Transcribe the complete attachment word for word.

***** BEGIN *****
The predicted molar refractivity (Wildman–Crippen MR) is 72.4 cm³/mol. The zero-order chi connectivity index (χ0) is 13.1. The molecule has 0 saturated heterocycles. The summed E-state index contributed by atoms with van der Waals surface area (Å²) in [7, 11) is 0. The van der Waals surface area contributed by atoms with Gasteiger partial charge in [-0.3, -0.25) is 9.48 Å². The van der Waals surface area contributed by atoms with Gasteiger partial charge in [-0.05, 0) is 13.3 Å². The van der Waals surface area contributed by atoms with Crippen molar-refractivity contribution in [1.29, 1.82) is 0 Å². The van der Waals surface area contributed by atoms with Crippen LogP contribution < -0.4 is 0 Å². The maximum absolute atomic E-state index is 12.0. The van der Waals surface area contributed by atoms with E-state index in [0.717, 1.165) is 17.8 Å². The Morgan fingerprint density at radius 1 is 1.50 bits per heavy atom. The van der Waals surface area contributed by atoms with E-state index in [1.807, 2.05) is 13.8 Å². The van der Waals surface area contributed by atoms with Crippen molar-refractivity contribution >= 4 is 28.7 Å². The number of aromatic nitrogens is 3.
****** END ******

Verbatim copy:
The predicted molar refractivity (Wildman–Crippen MR) is 72.4 cm³/mol. The zero-order chi connectivity index (χ0) is 13.1. The molecule has 0 saturated heterocycles. The summed E-state index contributed by atoms with van der Waals surface area (Å²) in [7, 11) is 0. The van der Waals surface area contributed by atoms with Gasteiger partial charge in [-0.3, -0.25) is 9.48 Å². The van der Waals surface area contributed by atoms with Gasteiger partial charge in [-0.05, 0) is 13.3 Å². The van der Waals surface area contributed by atoms with Crippen molar-refractivity contribution in [1.29, 1.82) is 0 Å². The van der Waals surface area contributed by atoms with Crippen LogP contribution < -0.4 is 0 Å². The maximum absolute atomic E-state index is 12.0. The van der Waals surface area contributed by atoms with E-state index in [0.717, 1.165) is 17.8 Å². The Morgan fingerprint density at radius 1 is 1.50 bits per heavy atom. The van der Waals surface area contributed by atoms with E-state index in [1.807, 2.05) is 13.8 Å². The van der Waals surface area contributed by atoms with Crippen molar-refractivity contribution >= 4 is 28.7 Å². The number of aromatic nitrogens is 3.